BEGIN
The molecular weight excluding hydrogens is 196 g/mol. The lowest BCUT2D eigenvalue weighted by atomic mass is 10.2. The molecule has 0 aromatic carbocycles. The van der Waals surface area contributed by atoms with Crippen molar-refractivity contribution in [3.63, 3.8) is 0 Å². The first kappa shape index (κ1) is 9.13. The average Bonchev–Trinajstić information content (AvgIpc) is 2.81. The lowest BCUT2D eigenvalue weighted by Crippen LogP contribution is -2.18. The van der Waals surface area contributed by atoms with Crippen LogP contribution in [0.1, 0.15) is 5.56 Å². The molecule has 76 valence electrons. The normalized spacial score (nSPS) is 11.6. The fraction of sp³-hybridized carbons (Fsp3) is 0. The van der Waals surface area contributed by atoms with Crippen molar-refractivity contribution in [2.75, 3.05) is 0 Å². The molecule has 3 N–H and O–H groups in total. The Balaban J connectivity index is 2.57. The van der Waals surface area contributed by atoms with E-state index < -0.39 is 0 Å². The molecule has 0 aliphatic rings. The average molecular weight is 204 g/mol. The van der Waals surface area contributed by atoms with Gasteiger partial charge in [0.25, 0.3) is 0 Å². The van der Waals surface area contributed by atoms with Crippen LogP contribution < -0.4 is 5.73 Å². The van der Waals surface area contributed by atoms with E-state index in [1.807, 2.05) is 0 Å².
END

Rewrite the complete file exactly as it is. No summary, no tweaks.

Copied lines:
The molecular weight excluding hydrogens is 196 g/mol. The lowest BCUT2D eigenvalue weighted by atomic mass is 10.2. The molecule has 0 aromatic carbocycles. The van der Waals surface area contributed by atoms with Crippen molar-refractivity contribution in [3.63, 3.8) is 0 Å². The first kappa shape index (κ1) is 9.13. The average Bonchev–Trinajstić information content (AvgIpc) is 2.81. The lowest BCUT2D eigenvalue weighted by Crippen LogP contribution is -2.18. The van der Waals surface area contributed by atoms with Crippen LogP contribution in [0.1, 0.15) is 5.56 Å². The molecule has 76 valence electrons. The normalized spacial score (nSPS) is 11.6. The fraction of sp³-hybridized carbons (Fsp3) is 0. The van der Waals surface area contributed by atoms with Crippen molar-refractivity contribution in [2.75, 3.05) is 0 Å². The molecule has 3 N–H and O–H groups in total. The Balaban J connectivity index is 2.57. The van der Waals surface area contributed by atoms with E-state index < -0.39 is 0 Å². The molecule has 0 aliphatic rings. The average molecular weight is 204 g/mol. The van der Waals surface area contributed by atoms with Gasteiger partial charge in [0.25, 0.3) is 0 Å². The van der Waals surface area contributed by atoms with Crippen LogP contribution < -0.4 is 5.73 Å². The van der Waals surface area contributed by atoms with E-state index in [1.807, 2.05) is 0 Å².